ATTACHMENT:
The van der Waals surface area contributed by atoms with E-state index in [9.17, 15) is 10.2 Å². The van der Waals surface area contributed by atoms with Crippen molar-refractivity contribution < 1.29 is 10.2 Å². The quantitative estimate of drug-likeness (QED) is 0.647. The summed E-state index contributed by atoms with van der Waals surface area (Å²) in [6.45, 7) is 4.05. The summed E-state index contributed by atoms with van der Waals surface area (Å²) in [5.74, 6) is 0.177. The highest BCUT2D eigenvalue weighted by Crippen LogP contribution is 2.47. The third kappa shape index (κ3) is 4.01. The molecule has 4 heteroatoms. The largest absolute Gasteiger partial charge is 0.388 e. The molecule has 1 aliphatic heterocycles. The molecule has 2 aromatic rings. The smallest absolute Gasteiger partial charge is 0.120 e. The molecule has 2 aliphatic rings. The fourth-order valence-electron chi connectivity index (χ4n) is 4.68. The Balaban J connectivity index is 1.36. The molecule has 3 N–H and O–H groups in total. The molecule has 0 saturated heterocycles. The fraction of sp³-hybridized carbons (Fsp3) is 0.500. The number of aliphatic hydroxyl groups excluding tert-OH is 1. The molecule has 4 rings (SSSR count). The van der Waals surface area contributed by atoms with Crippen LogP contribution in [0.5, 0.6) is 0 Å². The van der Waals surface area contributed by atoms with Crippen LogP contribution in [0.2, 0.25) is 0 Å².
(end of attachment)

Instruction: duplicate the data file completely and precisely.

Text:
The van der Waals surface area contributed by atoms with E-state index in [9.17, 15) is 10.2 Å². The van der Waals surface area contributed by atoms with Crippen molar-refractivity contribution < 1.29 is 10.2 Å². The quantitative estimate of drug-likeness (QED) is 0.647. The summed E-state index contributed by atoms with van der Waals surface area (Å²) in [6.45, 7) is 4.05. The summed E-state index contributed by atoms with van der Waals surface area (Å²) in [5.74, 6) is 0.177. The highest BCUT2D eigenvalue weighted by Crippen LogP contribution is 2.47. The third kappa shape index (κ3) is 4.01. The molecule has 4 heteroatoms. The largest absolute Gasteiger partial charge is 0.388 e. The molecule has 1 aliphatic heterocycles. The molecule has 2 aromatic rings. The smallest absolute Gasteiger partial charge is 0.120 e. The molecule has 2 aliphatic rings. The fourth-order valence-electron chi connectivity index (χ4n) is 4.68. The Balaban J connectivity index is 1.36. The molecule has 3 N–H and O–H groups in total. The molecule has 0 saturated heterocycles. The fraction of sp³-hybridized carbons (Fsp3) is 0.500. The number of aliphatic hydroxyl groups excluding tert-OH is 1. The molecule has 4 rings (SSSR count). The van der Waals surface area contributed by atoms with Crippen LogP contribution in [0.5, 0.6) is 0 Å². The van der Waals surface area contributed by atoms with Crippen LogP contribution in [0.2, 0.25) is 0 Å².